Competition: US & Canada
Irene Vilar was born in Arecibo, Puerto Rico. Her memoir The Ladies’ Gallery (Other Press, 2009, originally published in 1996) was a Philadelphia Inquirer and Detroit Free Press notable book of the year and was short-listed for the 1999 Mind Book of the Year Award. The memoir was featured on NPR’s Fresh Air, CBS, PBS, Vogue magazine, New York Times Magazine, and in the Arts’ front page of The New York Times. Her latest memoir, Impossible Motherhood (Other Press, 2009), is being translated into many languages, is a bestseller in Italy, and won the 2010 IPPYgold medal for best memoir/autobiography. Both memoirs explore generational and national trauma. Vilar worked as acquisitions editor for Women and Jewish studies at Syracuse University Press and from 2002 to 2005 served as founder and series editor of The Americas book series published by the University of Wisconsin Press. Currently she is series editor of the Americas at Texas Tech University Press.Vilar is literary agent for Vilar Creative Agency, and co-agent in the U.S. for Ray-Gude Mertin Literary Agency, an agency specializing in Spanish, Latin American, and Portuguese authors representing such notable writers as Nobel Prize-winner Jose Saramago.
During her Guggenheim fellowship term, Vilar will be working on an autobiographical novel, Truman’s Affair, and a third memoir, The Middle of the Night, about motherhood and childhood and how power struggles as modeled by our parents affect our own parenting and inform the psychology and motivations of the largest groups (group is here used instead of society). This third memoir is an experiment of introspection and academic research informed by psychohistory, a science model Vilar used in her previous works. The further back in history one goes the lower the level of childrearing, and the higher the number of houses of horror where children lived and dissociated. Psychiatric studies have shown that there is a direct correlation between elevated levels of dissociative symptoms—separate alters, depersonalization, derealization—and the amount of early physical, sexual, and emotional abuse. Historical evolution of the psyche, psychohistory tell us, is the slow, uneven process of integrating fragmented selves into the unified self that is the goal of modern, sophisticated, empathy-driven parenting. The Middle of the Night is an account of one mother’s search for the expression of her real self through childrearing, a search for meaning that cannot but trace in the process the evolution of the psyche and society.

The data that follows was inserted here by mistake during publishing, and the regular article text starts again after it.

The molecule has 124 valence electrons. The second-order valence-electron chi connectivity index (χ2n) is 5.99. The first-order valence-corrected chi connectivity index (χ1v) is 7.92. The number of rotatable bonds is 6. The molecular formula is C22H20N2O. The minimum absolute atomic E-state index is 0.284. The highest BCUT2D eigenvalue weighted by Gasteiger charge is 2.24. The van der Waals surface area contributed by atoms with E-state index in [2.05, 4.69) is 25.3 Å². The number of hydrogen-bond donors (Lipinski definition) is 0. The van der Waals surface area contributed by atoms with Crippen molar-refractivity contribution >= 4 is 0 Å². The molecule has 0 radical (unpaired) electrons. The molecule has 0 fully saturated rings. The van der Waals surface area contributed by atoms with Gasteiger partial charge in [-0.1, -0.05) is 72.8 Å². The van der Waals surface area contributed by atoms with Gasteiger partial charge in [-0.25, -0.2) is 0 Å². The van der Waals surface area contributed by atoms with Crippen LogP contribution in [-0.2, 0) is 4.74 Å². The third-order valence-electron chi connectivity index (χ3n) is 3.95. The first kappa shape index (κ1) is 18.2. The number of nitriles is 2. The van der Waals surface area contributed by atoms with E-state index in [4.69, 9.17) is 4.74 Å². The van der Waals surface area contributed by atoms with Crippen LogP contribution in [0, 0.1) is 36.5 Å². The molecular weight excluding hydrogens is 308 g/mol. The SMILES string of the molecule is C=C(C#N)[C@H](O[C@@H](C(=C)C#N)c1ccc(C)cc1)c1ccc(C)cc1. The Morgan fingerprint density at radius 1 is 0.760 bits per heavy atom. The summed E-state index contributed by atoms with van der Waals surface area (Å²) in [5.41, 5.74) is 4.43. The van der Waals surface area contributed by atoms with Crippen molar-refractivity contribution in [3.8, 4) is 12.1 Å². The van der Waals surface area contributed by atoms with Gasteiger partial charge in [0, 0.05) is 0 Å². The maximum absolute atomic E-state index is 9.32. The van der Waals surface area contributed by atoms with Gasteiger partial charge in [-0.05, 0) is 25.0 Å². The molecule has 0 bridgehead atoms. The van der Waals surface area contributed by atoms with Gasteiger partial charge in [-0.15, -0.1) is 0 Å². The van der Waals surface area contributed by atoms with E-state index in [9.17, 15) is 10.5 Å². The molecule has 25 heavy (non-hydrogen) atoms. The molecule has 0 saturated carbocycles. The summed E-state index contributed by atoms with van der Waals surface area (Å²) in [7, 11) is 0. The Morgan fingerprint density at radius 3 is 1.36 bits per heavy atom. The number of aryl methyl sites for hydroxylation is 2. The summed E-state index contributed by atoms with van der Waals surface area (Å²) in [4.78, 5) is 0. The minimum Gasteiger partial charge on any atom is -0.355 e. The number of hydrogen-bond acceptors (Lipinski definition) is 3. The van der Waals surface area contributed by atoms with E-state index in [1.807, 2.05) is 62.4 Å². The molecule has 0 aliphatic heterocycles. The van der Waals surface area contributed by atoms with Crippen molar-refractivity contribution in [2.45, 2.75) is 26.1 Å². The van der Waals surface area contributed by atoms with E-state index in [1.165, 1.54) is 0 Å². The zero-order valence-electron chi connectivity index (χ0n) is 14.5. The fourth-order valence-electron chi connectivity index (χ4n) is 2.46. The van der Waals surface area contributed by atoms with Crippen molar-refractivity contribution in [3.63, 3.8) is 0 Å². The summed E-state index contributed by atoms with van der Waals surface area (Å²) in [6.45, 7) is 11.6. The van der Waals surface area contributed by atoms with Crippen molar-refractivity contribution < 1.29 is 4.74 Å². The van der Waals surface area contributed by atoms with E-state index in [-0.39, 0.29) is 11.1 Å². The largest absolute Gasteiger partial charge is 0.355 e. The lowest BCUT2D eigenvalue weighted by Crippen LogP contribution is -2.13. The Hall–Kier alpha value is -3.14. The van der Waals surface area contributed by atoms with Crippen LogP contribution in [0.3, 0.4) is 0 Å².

Slide show links:
1. Irish Independent newspaper cover magazine feature by Caitriona Palmer, January 23, 2010
2. Italian newspaper Il Giornale’s, Tempi magazine cover feature by Benedetta Frigerio, May 5, 2010
3. UK Granta edition of A Message from God in the Atomic Age, October 1998
4. France Balland edition of Impossible Motherhood, April 2010
5. Germany HoCa edition of Impossible Motherhood, September 2010
6. US Other Press edition of Impossible Motherhood, October 2009
7. Italy Corbaccio edition of Impossible Motherhood
8. US Other Press edition of The Ladies’ Gallery, October 2010